The Arrest of Professor Henry Louis Gate: Lesson Unlearned

The arrest of the prominent scholar Henry Louis Gates has reignited the highly charged issue of police misconduct, known also as “racial profiling.” This issue may very well be the barometer for measuring racial progress. Surely, no one would deny that the election of Barack Obama as President of the United States was historical and reflective of a serous change in electoral behavior by whites. Yet, the Gates arrest seems more reflective of white attitudes and behavior toward blacks in general. Recall that in September of 2008, an Associated Press-Yahoo! News poll, conducted with Stanford University, showed that a substantial portion of white Americans still harbored negative feelings toward blacks. It showed that blacks and whites disagree tremendously on how much racial prejudice exists, whose fault it is and how much influence blacks have in politics.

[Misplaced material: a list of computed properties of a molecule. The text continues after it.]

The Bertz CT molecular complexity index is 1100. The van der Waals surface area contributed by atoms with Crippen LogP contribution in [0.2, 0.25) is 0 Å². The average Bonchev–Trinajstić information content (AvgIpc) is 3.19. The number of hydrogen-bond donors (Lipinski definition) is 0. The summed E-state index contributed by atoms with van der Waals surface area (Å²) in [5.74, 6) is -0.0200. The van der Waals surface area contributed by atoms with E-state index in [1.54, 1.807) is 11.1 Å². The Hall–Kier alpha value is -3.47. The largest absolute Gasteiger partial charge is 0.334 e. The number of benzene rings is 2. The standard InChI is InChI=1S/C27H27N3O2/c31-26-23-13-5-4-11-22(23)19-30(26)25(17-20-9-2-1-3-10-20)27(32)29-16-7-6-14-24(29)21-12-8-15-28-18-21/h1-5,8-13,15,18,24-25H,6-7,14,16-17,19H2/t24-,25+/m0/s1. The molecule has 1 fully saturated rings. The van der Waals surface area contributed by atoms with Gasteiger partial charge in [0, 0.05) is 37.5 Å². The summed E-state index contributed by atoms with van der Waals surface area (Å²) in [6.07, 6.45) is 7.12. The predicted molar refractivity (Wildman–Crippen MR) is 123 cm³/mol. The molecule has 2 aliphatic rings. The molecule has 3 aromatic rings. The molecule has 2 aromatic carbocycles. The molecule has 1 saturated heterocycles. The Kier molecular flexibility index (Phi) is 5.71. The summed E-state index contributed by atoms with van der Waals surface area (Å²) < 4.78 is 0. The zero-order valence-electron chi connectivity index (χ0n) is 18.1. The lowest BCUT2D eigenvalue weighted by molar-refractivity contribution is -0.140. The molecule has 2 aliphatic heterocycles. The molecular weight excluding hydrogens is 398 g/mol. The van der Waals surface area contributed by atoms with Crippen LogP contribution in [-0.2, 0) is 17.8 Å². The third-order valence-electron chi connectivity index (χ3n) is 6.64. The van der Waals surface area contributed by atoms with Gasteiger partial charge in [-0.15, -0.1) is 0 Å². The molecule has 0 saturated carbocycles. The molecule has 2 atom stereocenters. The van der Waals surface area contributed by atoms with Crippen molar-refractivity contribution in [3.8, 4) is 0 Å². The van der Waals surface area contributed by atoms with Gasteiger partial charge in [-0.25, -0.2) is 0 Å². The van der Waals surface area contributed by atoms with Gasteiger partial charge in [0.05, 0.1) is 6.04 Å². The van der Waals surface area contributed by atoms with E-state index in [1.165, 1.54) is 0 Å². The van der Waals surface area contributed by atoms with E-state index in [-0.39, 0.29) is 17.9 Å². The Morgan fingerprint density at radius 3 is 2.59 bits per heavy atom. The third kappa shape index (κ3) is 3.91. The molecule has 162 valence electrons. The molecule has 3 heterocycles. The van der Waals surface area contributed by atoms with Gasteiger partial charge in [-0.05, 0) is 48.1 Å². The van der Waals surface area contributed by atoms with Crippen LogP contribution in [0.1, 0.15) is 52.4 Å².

The AP-Yahoo poll also found one-third of white Democrats harbor negative views toward blacks — many calling them “lazy,” “violent,” responsible for their own troubles. A recent A New York Times/CBS News poll asked: “Have you ever felt you were stopped by the police just because of your race or ethnic background?” Sixty-six percent of black men said yes. Only 9 percent of white men said the same. Last year, a study conducted by the Center for Constitutional Rights on racial profiling by the New York Police Department found that more than 80 percent of those stopped and frisked were black or Hispanics. The report also said that when stopped 45 percent of blacks and Hispanics were frisked, compared to 29 percent of whites, even though white suspects were 70 percent more likely than black suspects to have a weapon.

Therefore again the election of Barack Obama as President of the United States was a watershed event in the history of America. But, it did not erase “racial profiling”, an expression and practice of racism. President Obama states that he wants the Gates incident to be a “teachable moment”. It may very well be a teachable moment. Can America, in particular whites, learn the lesson of history when it comes to police misconduct?-time will tell.

To be continued


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